A few years ago, I picked up a few inexpensive cookbooks at the legendary Baltimore Book Festival. One of these was a yellowed book from the early 50's of Romanian cooking. I was intrigued, because I knew nothing of Romanian cooking, and the book only cost me three bucks. Fast forward to 2009, and it is the next brick in the wall of my Food Ethnography project.
Food Ethnography: Romania
Located in: Southeastern Europe
Some common ingredients: no blood - sorry, Dracula fans; meat, meat and more meat; also cabbage, cornmeal, eggplants, anything sour, peppers, more sour stuff; beans, tarragon, thyme, basil, parsley; did I mention anything sour?
Number of Romanian restaurants in the Baltimore area: 0
Number of Romanian restaurants in the DC area: 0, unless you're lucky enough to run across the Romanian Orthodox Church in Falls Church when they're serving Romanian food. The closest you're going to get is Café Sofia, which serves Bulgarian food, which is close.
Kind of like: When Hungary met the Mediterranean
My whole-hog introduction to Romanian cuisine begins with Romanian-American chef and cookbook author Anisoara Stan. Stan is perhaps responsible for introducing Romanian food to an American audience. That audience, circa 1951, was at the time mostly American housewives with an interest in "exotic" food. Stan's Romanian Cook Book has quantities but reads more like a narrative than a step-by-step recipe. It was disconcerting enough to have to map out any recipes like I never have before.
Romanian cuisine, like much of Southeastern European cuisine, is highlighted by chili peppers (or "sharp peppers" as Stan calls them), sour soups (ciorbă), vegetable dishes (such as ghiveci) with or without a lot of meat, and the quintessentially Romanian dish mămăligă, which is in the polenta and grits family. Over the next week or so - hopefully by the end of the year - I will be attacking the three Romanian dishes of mămăligă, ghiveci and my first Romanian recipe, ciorbă de perisoare cu carne - or ciorbă with meatballs.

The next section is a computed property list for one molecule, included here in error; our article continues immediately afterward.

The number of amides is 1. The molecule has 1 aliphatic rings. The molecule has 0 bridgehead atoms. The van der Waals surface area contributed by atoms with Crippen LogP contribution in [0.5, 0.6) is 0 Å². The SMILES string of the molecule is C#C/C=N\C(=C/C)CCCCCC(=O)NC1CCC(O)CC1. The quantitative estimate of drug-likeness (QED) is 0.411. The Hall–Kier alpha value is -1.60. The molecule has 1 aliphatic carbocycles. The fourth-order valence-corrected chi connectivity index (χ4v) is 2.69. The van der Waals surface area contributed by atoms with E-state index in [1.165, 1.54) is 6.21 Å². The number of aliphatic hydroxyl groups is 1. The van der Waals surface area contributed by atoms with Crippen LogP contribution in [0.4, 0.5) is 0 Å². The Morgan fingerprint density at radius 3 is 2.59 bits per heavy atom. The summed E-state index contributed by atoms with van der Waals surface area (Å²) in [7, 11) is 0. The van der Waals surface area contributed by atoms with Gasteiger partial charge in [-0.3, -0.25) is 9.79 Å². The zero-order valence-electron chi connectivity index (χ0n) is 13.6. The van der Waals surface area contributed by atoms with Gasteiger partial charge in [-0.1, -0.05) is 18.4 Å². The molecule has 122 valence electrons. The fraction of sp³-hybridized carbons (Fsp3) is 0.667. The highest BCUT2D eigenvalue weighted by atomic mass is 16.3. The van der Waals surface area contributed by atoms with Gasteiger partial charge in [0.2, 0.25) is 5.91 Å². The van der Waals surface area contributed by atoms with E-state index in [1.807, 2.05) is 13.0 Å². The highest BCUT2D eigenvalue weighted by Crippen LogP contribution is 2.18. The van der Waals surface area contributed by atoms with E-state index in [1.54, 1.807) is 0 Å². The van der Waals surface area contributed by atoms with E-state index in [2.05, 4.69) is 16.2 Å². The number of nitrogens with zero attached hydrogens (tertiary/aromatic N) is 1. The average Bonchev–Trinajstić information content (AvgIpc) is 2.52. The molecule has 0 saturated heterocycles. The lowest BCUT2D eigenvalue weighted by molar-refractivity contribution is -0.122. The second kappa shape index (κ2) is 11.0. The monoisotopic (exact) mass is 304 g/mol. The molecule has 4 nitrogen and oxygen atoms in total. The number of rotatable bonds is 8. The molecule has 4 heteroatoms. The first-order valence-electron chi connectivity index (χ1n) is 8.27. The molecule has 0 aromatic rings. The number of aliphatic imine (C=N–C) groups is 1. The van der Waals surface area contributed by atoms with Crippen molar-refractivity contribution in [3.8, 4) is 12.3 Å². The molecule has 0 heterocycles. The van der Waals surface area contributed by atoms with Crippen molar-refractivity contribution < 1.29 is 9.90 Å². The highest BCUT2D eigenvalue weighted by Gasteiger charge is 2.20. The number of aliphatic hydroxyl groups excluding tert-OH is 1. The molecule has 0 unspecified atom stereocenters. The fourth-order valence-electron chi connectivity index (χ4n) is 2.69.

The meal: Ciorbă de Perisoare cu Carne (Sour Soup with Meatballs)
The last time I made a massive meatball soup was a few years ago for an Italian dinner. The soup du jour was Italian wedding soup. This ciorba isn't terribly similar, but the meatballs did ring a bell. Specifically, the reminded me just how tedious it was to make lots of little meatballs for a soup. But I'm getting ahead of myself here.
The reasons why this soup, like many of Doamnă (Mrs.) Stan's recipes, seems so daunting are, again, the narrative style of the recipe, and the sheer quantity of ingredients. I should've taken a cue from the introduction to her vegetable section, which urges you to use "all the vegetables you can put your hands on." But I was running low on vegetables, so I needed to buy some anyway. I took myself to the I-83 market (now the last one I will get to this season, since I had a tough time getting around after the blizzard of '09 this weekend), and stocked up on some veggies for this recipe.
For this recipe, I needed the following, some of which I bought at the farmers' market, some of which I had lying around, and some of which I had to improvise. There were three components to the soup: the stock, the meatballs, and the "etcetera" that goes into the ciorbă.
For the broth, add to 3 quarts of water:
- veal shank bone & fresh pork bones (I cheated, and used 2 quarts of chicken stock and a quart of water. I had one quart already, but if you buy the two, it'll be about $3.50 to $4)
- 2 large carrots (I bought some massive ones at the farmers' market, a big box for $2, but I will be using these for a while. One super big carrot was about 40¢)
- 2 parsley roots (I have no idea where to find these. The closest replacement: 2 parsnips, which I could only find at Wegman's for about $2 per lb. Two are about a half pound)
- 1 celery knob or 1 stalk celery (I had this lying around)
- 1 tomato (I only had a green one, so in it went)